Sustainability reporting may not be high on ever company’s agenda but few quoted companies or large public sector entities can afford to ignore the growing clamour by employees, suppliers, customers and investors for more accountability and disclosure. To add to the pressure there are increasing signs that governmental agencies and stock exchanges will force the pace. Responsibility for reporting is likely to fall on the CFO says Gary Simon, FSN’s managing editor.
According to a Deloitte report (The Sustainable Board) issued earlier this year, sustainability has been called the next “Megatrend” – having an impact as profound as past megatrends such as mass production and the IT revolution. So what exactly is sustainability? According to Deloitte it is “ensuring that the negative social and environmental impacts of business activities are reduced so as to be consistent with development in a finite planet”.
And it’s not too difficult to see how great that impact can be. Take for example the US federal government occupying approximately 500,000 buildings, operating over 600,000 vehicles, employing more than 1.8 million civilians, and spending more than $500 billion on products every year. Agencies such as the US Postal Service, Army, Airforce and General Services Administration (GSA) can have a big impact on sustainability in the US. They also face some complex decision making when it comes to reporting.
In October 2009, President Obama created a landmark for sustainability in the US, with an Executive Order that required Federal agencies to “set a 2020 greenhouse gas emissions reduction target within 90 days; increase energy efficiency; and leverage Federal purchasing power to promote environmentally-responsible products and technologies”.
Following this Executive Order, Federal agencies started to track their sustainability performance using the Global Reporting Initiative (GRI) Framework, and agencies have since sought to reduce their petroleum use by 30 percent and to improve water efficiency by 26 percent by 2020. By using the GRI Guidelines, Federal agencies can measure, track and report these achievements. Furthermore, the Executive Order also required 95 percent of all contracts to meet sustainability requirements:
But the demands of sustainability stretch well beyond the public sector; stock exchanges in developing nations are about to mandate sustainability reporting. For example, The São Paulo stock exchange and the Securities and Exchange Board of India (SEBI), have both announced new requirements for companies in their jurisdiction.
In November 2011, SEBI mandated that listed entities must submit Business Responsibility Reports, as a part of their Annual Reports. This requirement is initially only applicable to the top 100 companies in terms of market capitalization, and will be extended to other companies in phases.
In a similar move, the São Paulo stock exchange, BM&FBOVESPA, has announced that it will be adopting a “report or explain” sustainability reporting model for listed companies in 2012. (GRI promotes a “report or explain” approach to sustainability reporting, where companies report their sustainability performance or explain why if they do not.)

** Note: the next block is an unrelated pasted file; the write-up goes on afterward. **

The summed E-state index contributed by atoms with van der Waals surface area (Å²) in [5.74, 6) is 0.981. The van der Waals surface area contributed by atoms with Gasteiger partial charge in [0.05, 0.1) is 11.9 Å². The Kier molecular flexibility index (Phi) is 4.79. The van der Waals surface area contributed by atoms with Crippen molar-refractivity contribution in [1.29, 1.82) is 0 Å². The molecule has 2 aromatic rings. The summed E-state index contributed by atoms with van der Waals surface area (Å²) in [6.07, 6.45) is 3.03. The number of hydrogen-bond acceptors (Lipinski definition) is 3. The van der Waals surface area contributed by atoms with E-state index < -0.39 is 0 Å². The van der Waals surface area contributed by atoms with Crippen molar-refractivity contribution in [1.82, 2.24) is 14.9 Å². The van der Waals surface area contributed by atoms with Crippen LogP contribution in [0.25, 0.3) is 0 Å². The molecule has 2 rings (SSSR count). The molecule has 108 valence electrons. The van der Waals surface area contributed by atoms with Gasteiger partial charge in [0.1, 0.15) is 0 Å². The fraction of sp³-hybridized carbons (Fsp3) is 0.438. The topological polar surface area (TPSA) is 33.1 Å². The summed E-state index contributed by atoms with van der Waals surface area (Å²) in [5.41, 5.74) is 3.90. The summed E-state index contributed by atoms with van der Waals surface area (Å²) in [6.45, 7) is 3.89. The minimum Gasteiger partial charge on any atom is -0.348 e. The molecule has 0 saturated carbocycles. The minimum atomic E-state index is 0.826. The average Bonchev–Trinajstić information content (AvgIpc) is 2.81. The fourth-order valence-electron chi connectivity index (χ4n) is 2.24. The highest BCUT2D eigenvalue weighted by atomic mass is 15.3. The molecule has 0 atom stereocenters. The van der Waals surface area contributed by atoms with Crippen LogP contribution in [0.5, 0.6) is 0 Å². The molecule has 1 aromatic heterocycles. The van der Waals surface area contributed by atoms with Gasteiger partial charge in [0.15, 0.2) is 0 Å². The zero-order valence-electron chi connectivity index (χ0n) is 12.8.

So the drive for increased visibility of sustainability looks unstoppable. But this is not merely compliance for its own sake. Many consider that active policies around sustainability enable companies to save considerable sums of money while at the same time increasing their attractiveness to investors and enhancing their reputation with employees, customers and providers of capital. Fund managers increasingly take account of sustainable policies as part of their share valuations.
Companies in certain sectors with a direct impact on the environment such as energy, minerals and manufacturing are acquainted with the GRI Guidelines. Others with close contact with customers, for example, food, fashion and retail are also familiar with the demands of sustainability reporting. However, for the rest of commerce, sustainability reporting will come as something of a shock, with no clear accountability within the organization about who should take responsibility for overseeing sustainability initiatives and reporting. For the time being it is likely to fall on the shoulders of the CFO.
And what about measurement? Few organisations have formalised an approach to implementing systems and processes that facilitate sustainability reporting although software suppliers are beginning to turn their attention to this growing need. In November 2011, Oracle announced the availability of a “Sustainability Reporting Starter Kit” for the popular Oracle Hyperion Financial Management consolidation package.
The starter kit provides a GRI-based chart of accounts, pre-built web data entry forms and direct integration with a variety of source systems. The latter point reflects the reality that non-financial data such as petrol and energy consumption is likely to be drawn from a wide variety of informal and ad-hoc systems - depending on the industry. Pre-built conversion rules will allow, say, the conversion of electricity in megawatts into metric tonnes of CO2 emissions. Pre-built report templates will address some of the reporting needs of GRI.
Other suppliers may follow suit with similar capability but the Oracle release highlights the fact that GRI reporting is far from trivial. Data collection, validation and reporting all need to be taken into account. Of course the CFO is well used to these concepts which are the ‘bread and butter’ of financial and non-financial reporting. Indeed the consolidation tools (such as HFM) are already firmly embedded in the finance function as are the statutory disclosures which accompany them. It therefore seems highly probable that for the foreseeable future the unsuspecting CFO will be the person picking up responsibility for sustainability reporting.